A serendipitous event occurred around that same time as Armand once again took to canvassing neighborhoods trying to sell his original paintings for a pittance. There were few takers until the Dr. Charles Warren Helsley opened the door. Armand vividly remembers Helsley standing before him, dressed like a lord, all starch and pinstripes despite the sweltering heat.

Hoping he had finally met a man of cultivated taste, Armand showed him an ocean scene he had painted, one he imagined but hadn’t actually seen. Helsley surveyed it and, to encourage the young artist, purchased it. Then, clearly struck by Armand’s potential, he said, “If you’re going to paint the ocean, you ought to see it.” He invited the young artist inside. Armand soon learned that this man was the pastor of the East Congregational Church.

Before long Helsley invited him to stay for dinner. Over the man’s shoulder Armand could see Mrs. Helsley working in the kitchen, a hefty no nonsense cook who was preparing dinner with trimmings, the kind of spread he would not likely receive at home. As fresh linens were laid and formal place settings aligned, the cleric eyed Armand’s damp and wrinkled white shirt with its open collar and rolled up sleeves. “We dress here for dinner,” he said. Then to Armand’s astonishment he led him to a closet, flipped through a ministerial wardrobe suitable for dispensing the sacraments, and selected a hot-looking swallow-tailed coat for Armand to put on.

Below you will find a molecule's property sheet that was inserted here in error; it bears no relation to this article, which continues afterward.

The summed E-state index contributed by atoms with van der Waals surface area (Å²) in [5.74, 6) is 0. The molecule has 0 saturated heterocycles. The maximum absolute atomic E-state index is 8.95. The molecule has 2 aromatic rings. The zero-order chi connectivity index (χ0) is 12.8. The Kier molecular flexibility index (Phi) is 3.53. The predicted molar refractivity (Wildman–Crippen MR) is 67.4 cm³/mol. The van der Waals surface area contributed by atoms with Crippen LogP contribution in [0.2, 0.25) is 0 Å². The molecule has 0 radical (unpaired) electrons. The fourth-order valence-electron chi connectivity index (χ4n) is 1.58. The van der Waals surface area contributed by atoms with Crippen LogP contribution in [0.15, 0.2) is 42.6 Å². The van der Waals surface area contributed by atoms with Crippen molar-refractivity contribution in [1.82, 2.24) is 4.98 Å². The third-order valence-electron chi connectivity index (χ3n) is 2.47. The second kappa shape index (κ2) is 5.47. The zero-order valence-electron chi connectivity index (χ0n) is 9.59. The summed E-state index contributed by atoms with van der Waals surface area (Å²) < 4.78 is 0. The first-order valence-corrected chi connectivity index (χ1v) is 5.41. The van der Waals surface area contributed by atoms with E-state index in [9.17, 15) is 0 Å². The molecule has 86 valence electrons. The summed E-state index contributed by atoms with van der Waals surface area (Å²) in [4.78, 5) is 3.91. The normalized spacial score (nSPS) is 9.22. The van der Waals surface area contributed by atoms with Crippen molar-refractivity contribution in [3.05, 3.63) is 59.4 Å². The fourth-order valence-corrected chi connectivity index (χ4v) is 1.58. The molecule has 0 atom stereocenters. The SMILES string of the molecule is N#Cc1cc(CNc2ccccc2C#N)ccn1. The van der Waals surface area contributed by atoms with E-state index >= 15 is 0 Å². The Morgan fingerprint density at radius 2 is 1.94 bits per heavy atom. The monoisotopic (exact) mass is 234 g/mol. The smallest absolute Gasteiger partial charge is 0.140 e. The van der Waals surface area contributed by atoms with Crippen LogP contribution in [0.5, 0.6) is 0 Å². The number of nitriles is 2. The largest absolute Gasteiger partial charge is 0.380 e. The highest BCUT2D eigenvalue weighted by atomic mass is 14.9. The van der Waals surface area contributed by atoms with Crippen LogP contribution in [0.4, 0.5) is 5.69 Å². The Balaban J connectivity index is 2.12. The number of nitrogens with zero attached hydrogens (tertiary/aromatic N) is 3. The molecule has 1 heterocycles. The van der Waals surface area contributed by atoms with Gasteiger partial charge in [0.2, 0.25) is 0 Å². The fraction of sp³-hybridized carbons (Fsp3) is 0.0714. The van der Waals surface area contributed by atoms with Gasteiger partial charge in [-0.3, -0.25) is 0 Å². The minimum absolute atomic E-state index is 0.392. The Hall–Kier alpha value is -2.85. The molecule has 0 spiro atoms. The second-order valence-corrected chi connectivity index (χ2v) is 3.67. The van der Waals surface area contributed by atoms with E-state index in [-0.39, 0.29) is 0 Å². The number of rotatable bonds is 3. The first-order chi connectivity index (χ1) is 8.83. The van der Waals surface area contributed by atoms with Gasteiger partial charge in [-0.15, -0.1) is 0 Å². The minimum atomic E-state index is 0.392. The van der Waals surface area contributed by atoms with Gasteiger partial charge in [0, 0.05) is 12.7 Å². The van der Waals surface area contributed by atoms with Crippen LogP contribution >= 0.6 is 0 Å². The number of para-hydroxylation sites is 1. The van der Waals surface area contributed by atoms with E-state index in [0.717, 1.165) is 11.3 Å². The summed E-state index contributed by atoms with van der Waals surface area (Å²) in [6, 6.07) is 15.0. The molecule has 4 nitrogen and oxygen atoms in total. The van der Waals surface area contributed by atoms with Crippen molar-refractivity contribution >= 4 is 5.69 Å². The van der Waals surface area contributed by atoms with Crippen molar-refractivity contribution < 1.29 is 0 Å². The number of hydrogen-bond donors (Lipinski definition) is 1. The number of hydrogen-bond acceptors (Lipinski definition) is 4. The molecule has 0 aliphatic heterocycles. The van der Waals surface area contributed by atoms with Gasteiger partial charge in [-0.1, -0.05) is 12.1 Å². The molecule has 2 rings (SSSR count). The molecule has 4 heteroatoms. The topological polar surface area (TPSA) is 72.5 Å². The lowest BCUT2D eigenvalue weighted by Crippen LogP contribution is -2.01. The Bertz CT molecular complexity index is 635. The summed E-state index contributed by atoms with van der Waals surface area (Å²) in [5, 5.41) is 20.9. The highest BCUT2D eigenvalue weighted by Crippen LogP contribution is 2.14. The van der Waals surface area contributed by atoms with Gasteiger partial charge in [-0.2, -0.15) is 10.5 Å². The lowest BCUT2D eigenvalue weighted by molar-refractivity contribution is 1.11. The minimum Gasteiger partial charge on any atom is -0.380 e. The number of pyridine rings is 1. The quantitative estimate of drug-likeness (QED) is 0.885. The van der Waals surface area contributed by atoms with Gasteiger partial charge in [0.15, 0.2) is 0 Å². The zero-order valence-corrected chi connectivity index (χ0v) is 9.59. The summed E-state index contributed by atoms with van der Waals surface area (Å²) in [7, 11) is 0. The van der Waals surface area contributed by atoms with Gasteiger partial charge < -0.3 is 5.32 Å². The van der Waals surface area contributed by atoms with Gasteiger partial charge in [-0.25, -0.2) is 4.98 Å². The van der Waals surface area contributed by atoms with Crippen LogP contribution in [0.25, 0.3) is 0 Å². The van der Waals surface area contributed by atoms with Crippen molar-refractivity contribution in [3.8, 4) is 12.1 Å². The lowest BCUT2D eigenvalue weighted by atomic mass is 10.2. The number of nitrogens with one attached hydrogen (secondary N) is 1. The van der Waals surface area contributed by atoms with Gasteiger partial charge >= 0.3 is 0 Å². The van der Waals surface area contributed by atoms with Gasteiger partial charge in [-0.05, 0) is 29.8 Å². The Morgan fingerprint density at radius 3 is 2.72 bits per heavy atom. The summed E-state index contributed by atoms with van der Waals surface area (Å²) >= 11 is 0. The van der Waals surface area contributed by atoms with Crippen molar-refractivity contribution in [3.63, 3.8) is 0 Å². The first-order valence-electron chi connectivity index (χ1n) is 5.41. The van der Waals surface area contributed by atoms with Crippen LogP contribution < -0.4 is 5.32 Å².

Dinner conversation ranged from landscape to seascape. Insisting that Armand should actually “see” the ocean, Helsley invited him to spend time at their summer home on the Maine seacoast. “You should be there,” he advised, “and see it in person, witness it, the sea, the rocky coast.” Later that summer, thanks to Helsley’s generosity, Armand was now afforded the opportunity to not only imagine the ocean, but experience it. Easel ready, he studied the waves as they crashed over boulders with an entire ocean’s worth of momentum.